Friends like that are crucial during difficult times. Jonathan was that type of friend for David. Jonathan’s father, King Saul—who was filled with envy at David’s popularity and God’s blessing on him—tried to kill him (1 Sam. 19:9-10). David escaped and asked his friend for help (ch. 20). While David hid in the field, Jonathan sat at dinner with his father and quickly realized that Saul did indeed intend to kill David (vv.24-34).

Because of their deep friendship, Jonathan “was grieved for David” (v.34). He warned him of his father’s plan and told him he should leave (vv.41-42). David recognized what a good friend he had in Jonathan. The Bible says they wept together, “but David more so” (v.41). Their souls were “knit” together.

Do you have loving Christian friends you can count on in a crisis? Are you someone your friends would call a “2 a.m. friend”?

Thank God for you, good friend of mine,
Seldom is friendship such as thine;
How very much I wish to be
As helpful as you’ve been to me. —Clark

A true friend stands with us in times of trial.

Reposted From Anne Cetas of Our Daily Bread

Tuesday, August 16, 2011

A Repost From Randy Kilgore of Our Daily Bread

Do It Yourself

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August 16, 2011 — by Randy Kilgore
Our Daily Bread Radio is hosted by Les Lamborn
[Jesus] answered and said to them, “You give them something to eat.” —Mark 6:37

You give them something to eat” (Mark 6:37). It’s easy to miss those words from Jesus. A huge crowd had gathered to hear Him. Late in the day, the disciples got nervous and started pressing Him to send them away (v.36). “You give them something to eat,” Jesus replied (v.37).

Why would He say that? John 6:6 says He was testing them. Did He want to see if they would trust Him to perform a miracle? Maybe, but it seems more likely He wanted His disciples involved in caring for the crowd, to be hands-on in working with and for Him. He then blessed what they brought to Him—five loaves of bread and two fish—and performed the miracle of the feeding of the 5,000.

I think Jesus uses those words with us too. A need pre-sents itself in the lives of those around us, and we bring it to Jesus in prayer. “You do something,” Jesus often says. “But, Lord,” we object, “we don’t have enough time or money or energy.” We’re wrong, of course. When Jesus asks us to get involved, He already knows how He will accomplish His work through us.

What we need is faith and vision—the ability to see that God wants us to be His instruments, and that He will supply what we need.

God uses us as instruments
To help someone in need,
So we must trust Him to supply
When following His lead. —Sper

When God says do it, He’s already planned the resources we need to accomplish the task.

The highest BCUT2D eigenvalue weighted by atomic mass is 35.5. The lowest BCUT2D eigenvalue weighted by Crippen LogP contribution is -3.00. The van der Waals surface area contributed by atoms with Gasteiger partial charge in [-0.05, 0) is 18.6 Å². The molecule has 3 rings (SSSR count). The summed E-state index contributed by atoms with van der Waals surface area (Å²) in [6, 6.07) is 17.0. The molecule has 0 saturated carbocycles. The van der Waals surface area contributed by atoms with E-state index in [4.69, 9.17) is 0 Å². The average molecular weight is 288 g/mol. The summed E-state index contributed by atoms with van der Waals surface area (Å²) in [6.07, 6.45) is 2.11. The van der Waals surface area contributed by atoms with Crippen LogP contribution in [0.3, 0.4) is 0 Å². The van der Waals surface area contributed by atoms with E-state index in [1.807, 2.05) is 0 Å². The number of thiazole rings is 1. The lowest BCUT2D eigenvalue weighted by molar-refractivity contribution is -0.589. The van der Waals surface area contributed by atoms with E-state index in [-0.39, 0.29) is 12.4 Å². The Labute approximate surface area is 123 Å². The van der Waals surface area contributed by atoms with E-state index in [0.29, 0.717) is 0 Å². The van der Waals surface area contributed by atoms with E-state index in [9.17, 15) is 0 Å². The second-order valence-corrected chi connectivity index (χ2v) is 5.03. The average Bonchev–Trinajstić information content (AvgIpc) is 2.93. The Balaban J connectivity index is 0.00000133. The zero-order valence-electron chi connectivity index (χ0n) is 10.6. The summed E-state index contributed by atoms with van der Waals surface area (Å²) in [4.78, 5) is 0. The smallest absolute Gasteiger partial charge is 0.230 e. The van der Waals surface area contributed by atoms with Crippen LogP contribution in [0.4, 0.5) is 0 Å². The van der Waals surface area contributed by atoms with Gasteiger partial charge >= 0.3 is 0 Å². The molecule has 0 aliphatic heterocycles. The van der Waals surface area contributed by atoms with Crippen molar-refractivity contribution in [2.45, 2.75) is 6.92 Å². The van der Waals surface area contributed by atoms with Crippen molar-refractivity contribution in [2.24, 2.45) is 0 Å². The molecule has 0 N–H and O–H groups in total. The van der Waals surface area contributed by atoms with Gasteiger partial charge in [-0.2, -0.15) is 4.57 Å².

Reposted From Randy Kilgore of Our Daily Bread

Monday, August 15, 2011

A Repost From Dave Branon of Our Daily Bread

“Embroidery Of Earth”

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August 15, 2011 — by Dave Branon
Our Daily Bread Radio is hosted by Les Lamborn
I will plant in the wilderness the cedar and the acacia tree, the myrtle and the oil tree. —Isaiah 41:19

Near one of the most majestic sites in God’s nature is a botanical garden of awe-inspiring beauty. On the Canadian side of Niagara Falls is the Floral Showhouse. Inside the greenhouse is a vast array of beautiful flowers and exotic plants. In addition to the flora my wife and I observed, something else caught our attention—the wording of a plaque.

It reads: “Enter, friends, and view God’s pleasant handiwork, the embroidery of earth.” What a marvelous way to describe the way our Creator favored this globe with such jaw-dropping beauty!

The “embroidery of earth” includes such far-ranging God-touches as the verdant rainforests of Brazil, the frigid beauty of Arctic Circle glaciers, the flowing wheat fields of the North American plains, and the sweeping reaches of the fertile Serengeti in Africa. These areas, like those described in Isaiah 41, remind us to praise God for His creative handiwork.

Scripture also reminds us that the wonder of individual plants are part of God’s work. From the rose (Isa. 35:1) to the lily (Matt. 6:28) to the myrtle, cypress, and pine (Isa. 41:19-20), God colors our world with a splendorous display of beauty. Enjoy the wonder. And spend some time praising God for the “embroidery of earth.”

If God’s creation helps you see
What wonders He can do
Then trust the many promises
That He has given you. —D. De Haan

Creation is filled with signs that point to the Creator.

Reposted From Dave Branon of Our Daily Bread

Sunday, August 14, 2011

A Repost From C. P. Hia of Our Daily Bread

Is God Obligated?

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August 14, 2011 — by C. P. Hia
Our Daily Bread Radio is hosted by Les Lamborn
Amend your ways and your doings. —Jeremiah 7:3
Bible in a year:
Psalms 89-90; Romans 14

A friend sent me photographs of 20 beautiful churches in the world. Located as far apart as Iceland and India, each of them is architecturally unique.

The most beautiful place of worship in Jeremiah’s day was the temple in Jerusalem, which King Josiah had recently repaired and restored (2 Chron. 34–35). The people were fixated on the magnificent building (Jer. 7:4), and they foolishly thought that having the temple there meant that God would protect them from their enemies.

Instead, Jeremiah pointed out the sin in their lives (vv.3,9-10). God is not impressed by beautiful buildings constructed in His name if there is no inward beauty in the hearts of those who go there. He is not interested in an outward legalistic worship that is not matched by inward holiness. And it is wrong to think that God protects people just because of the religious things they do.

Just because we’re reading the Bible, praying, and fellowshiping with other believers doesn’t mean that God is somehow then obligated to do something for us. He cannot be manipulated. The purpose of those external activities is to develop our relationship with the Lord and to help us live differently than those in the world around us.

Lord, help me to remember that You are most
interested in an obedient heart. Change me when I think
You’re obligated to me because of my religious acts of
worship or service. Give me a pure heart. Amen.

Remember—God cannot and will not be manipulated.

Reposted From C. P. Hia of Our Daily Bread